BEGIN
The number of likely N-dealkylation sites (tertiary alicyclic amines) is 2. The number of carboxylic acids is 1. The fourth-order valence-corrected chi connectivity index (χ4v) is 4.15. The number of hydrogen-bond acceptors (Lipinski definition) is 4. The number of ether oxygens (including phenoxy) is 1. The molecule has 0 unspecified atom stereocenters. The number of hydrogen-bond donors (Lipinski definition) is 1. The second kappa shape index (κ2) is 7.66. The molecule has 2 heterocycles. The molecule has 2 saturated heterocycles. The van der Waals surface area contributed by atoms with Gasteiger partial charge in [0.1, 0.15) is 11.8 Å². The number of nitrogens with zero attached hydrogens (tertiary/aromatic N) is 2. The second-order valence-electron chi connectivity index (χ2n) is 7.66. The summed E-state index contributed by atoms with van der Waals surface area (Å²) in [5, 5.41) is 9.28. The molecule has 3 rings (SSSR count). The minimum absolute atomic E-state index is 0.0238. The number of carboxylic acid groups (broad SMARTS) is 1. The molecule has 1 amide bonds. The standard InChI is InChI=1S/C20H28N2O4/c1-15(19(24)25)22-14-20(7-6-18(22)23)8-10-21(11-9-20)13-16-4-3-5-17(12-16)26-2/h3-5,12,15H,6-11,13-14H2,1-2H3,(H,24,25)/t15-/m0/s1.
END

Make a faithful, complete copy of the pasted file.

The number of likely N-dealkylation sites (tertiary alicyclic amines) is 2. The number of carboxylic acids is 1. The fourth-order valence-corrected chi connectivity index (χ4v) is 4.15. The number of hydrogen-bond acceptors (Lipinski definition) is 4. The number of ether oxygens (including phenoxy) is 1. The molecule has 0 unspecified atom stereocenters. The number of hydrogen-bond donors (Lipinski definition) is 1. The second kappa shape index (κ2) is 7.66. The molecule has 2 heterocycles. The molecule has 2 saturated heterocycles. The van der Waals surface area contributed by atoms with Gasteiger partial charge in [0.1, 0.15) is 11.8 Å². The number of nitrogens with zero attached hydrogens (tertiary/aromatic N) is 2. The second-order valence-electron chi connectivity index (χ2n) is 7.66. The summed E-state index contributed by atoms with van der Waals surface area (Å²) in [5, 5.41) is 9.28. The molecule has 3 rings (SSSR count). The minimum absolute atomic E-state index is 0.0238. The number of carboxylic acid groups (broad SMARTS) is 1. The molecule has 1 amide bonds. The standard InChI is InChI=1S/C20H28N2O4/c1-15(19(24)25)22-14-20(7-6-18(22)23)8-10-21(11-9-20)13-16-4-3-5-17(12-16)26-2/h3-5,12,15H,6-11,13-14H2,1-2H3,(H,24,25)/t15-/m0/s1.